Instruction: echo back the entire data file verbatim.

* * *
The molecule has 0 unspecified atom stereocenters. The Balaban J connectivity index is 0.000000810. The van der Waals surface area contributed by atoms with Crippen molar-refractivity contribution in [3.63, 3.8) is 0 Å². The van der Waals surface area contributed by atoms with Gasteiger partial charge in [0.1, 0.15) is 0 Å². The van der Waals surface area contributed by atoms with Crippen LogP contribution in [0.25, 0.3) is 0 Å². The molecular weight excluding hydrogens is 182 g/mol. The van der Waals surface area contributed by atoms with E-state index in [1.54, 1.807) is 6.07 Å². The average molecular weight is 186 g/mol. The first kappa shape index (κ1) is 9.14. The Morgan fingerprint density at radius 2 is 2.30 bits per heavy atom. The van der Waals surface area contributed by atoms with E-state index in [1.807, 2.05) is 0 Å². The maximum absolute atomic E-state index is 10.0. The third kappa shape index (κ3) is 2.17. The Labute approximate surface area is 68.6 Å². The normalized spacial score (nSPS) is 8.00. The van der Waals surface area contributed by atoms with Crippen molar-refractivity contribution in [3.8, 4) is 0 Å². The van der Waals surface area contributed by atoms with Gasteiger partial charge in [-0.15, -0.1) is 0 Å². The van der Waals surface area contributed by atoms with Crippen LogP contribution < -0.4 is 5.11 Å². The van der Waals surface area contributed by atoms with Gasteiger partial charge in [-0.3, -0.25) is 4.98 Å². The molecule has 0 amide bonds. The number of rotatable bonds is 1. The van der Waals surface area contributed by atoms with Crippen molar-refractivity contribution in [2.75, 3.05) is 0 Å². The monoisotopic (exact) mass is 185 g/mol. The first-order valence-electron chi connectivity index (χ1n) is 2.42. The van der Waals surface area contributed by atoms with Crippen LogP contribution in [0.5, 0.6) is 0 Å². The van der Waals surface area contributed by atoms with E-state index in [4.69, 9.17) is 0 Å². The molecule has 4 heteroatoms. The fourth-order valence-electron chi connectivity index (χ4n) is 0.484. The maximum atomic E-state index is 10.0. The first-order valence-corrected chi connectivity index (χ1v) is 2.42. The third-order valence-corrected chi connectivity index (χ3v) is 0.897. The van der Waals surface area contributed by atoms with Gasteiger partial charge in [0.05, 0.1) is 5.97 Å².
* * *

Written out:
The molecule has 0 unspecified atom stereocenters. The Balaban J connectivity index is 0.000000810. The van der Waals surface area contributed by atoms with Crippen molar-refractivity contribution in [3.63, 3.8) is 0 Å². The van der Waals surface area contributed by atoms with Gasteiger partial charge in [0.1, 0.15) is 0 Å². The van der Waals surface area contributed by atoms with Crippen LogP contribution in [0.25, 0.3) is 0 Å². The molecular weight excluding hydrogens is 182 g/mol. The van der Waals surface area contributed by atoms with E-state index in [1.54, 1.807) is 6.07 Å². The average molecular weight is 186 g/mol. The first kappa shape index (κ1) is 9.14. The Morgan fingerprint density at radius 2 is 2.30 bits per heavy atom. The van der Waals surface area contributed by atoms with E-state index in [1.807, 2.05) is 0 Å². The maximum absolute atomic E-state index is 10.0. The third kappa shape index (κ3) is 2.17. The Labute approximate surface area is 68.6 Å². The normalized spacial score (nSPS) is 8.00. The van der Waals surface area contributed by atoms with Crippen molar-refractivity contribution in [3.8, 4) is 0 Å². The van der Waals surface area contributed by atoms with Gasteiger partial charge in [-0.15, -0.1) is 0 Å². The van der Waals surface area contributed by atoms with Crippen LogP contribution < -0.4 is 5.11 Å². The van der Waals surface area contributed by atoms with Gasteiger partial charge in [-0.3, -0.25) is 4.98 Å². The molecule has 0 amide bonds. The number of rotatable bonds is 1. The van der Waals surface area contributed by atoms with Crippen molar-refractivity contribution in [2.75, 3.05) is 0 Å². The monoisotopic (exact) mass is 185 g/mol. The first-order valence-electron chi connectivity index (χ1n) is 2.42. The van der Waals surface area contributed by atoms with Crippen LogP contribution in [0.5, 0.6) is 0 Å². The van der Waals surface area contributed by atoms with E-state index in [4.69, 9.17) is 0 Å². The molecule has 4 heteroatoms. The fourth-order valence-electron chi connectivity index (χ4n) is 0.484. The maximum atomic E-state index is 10.0. The first-order valence-corrected chi connectivity index (χ1v) is 2.42. The third-order valence-corrected chi connectivity index (χ3v) is 0.897. The van der Waals surface area contributed by atoms with Gasteiger partial charge in [0.05, 0.1) is 5.97 Å².